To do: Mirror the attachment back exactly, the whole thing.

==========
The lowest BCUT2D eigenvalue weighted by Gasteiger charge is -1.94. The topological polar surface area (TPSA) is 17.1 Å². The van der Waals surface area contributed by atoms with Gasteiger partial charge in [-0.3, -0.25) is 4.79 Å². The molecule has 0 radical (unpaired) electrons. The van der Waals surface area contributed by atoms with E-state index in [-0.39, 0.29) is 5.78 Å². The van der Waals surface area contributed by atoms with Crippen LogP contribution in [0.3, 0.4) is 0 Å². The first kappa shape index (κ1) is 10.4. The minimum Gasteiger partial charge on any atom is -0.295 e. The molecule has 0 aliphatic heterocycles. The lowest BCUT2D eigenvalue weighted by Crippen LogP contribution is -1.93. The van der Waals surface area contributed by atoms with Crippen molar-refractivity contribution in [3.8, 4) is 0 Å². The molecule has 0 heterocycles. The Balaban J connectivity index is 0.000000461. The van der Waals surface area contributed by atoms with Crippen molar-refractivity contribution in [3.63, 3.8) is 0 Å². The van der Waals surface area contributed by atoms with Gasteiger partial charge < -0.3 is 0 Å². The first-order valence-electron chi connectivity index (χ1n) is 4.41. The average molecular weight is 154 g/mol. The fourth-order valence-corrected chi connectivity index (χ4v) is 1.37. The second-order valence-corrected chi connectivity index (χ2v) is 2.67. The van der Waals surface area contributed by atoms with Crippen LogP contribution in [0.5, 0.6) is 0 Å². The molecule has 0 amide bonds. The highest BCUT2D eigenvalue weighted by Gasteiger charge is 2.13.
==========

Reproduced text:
The lowest BCUT2D eigenvalue weighted by Gasteiger charge is -1.94. The topological polar surface area (TPSA) is 17.1 Å². The van der Waals surface area contributed by atoms with Gasteiger partial charge in [-0.3, -0.25) is 4.79 Å². The molecule has 0 radical (unpaired) electrons. The van der Waals surface area contributed by atoms with E-state index in [-0.39, 0.29) is 5.78 Å². The van der Waals surface area contributed by atoms with Crippen LogP contribution in [0.3, 0.4) is 0 Å². The first kappa shape index (κ1) is 10.4. The minimum Gasteiger partial charge on any atom is -0.295 e. The molecule has 0 aliphatic heterocycles. The lowest BCUT2D eigenvalue weighted by Crippen LogP contribution is -1.93. The van der Waals surface area contributed by atoms with Crippen molar-refractivity contribution in [3.8, 4) is 0 Å². The molecule has 0 heterocycles. The Balaban J connectivity index is 0.000000461. The van der Waals surface area contributed by atoms with Crippen molar-refractivity contribution in [3.63, 3.8) is 0 Å². The van der Waals surface area contributed by atoms with Gasteiger partial charge < -0.3 is 0 Å². The first-order valence-electron chi connectivity index (χ1n) is 4.41. The average molecular weight is 154 g/mol. The fourth-order valence-corrected chi connectivity index (χ4v) is 1.37. The second-order valence-corrected chi connectivity index (χ2v) is 2.67. The van der Waals surface area contributed by atoms with Crippen LogP contribution in [0.5, 0.6) is 0 Å². The molecule has 0 amide bonds. The highest BCUT2D eigenvalue weighted by Gasteiger charge is 2.13.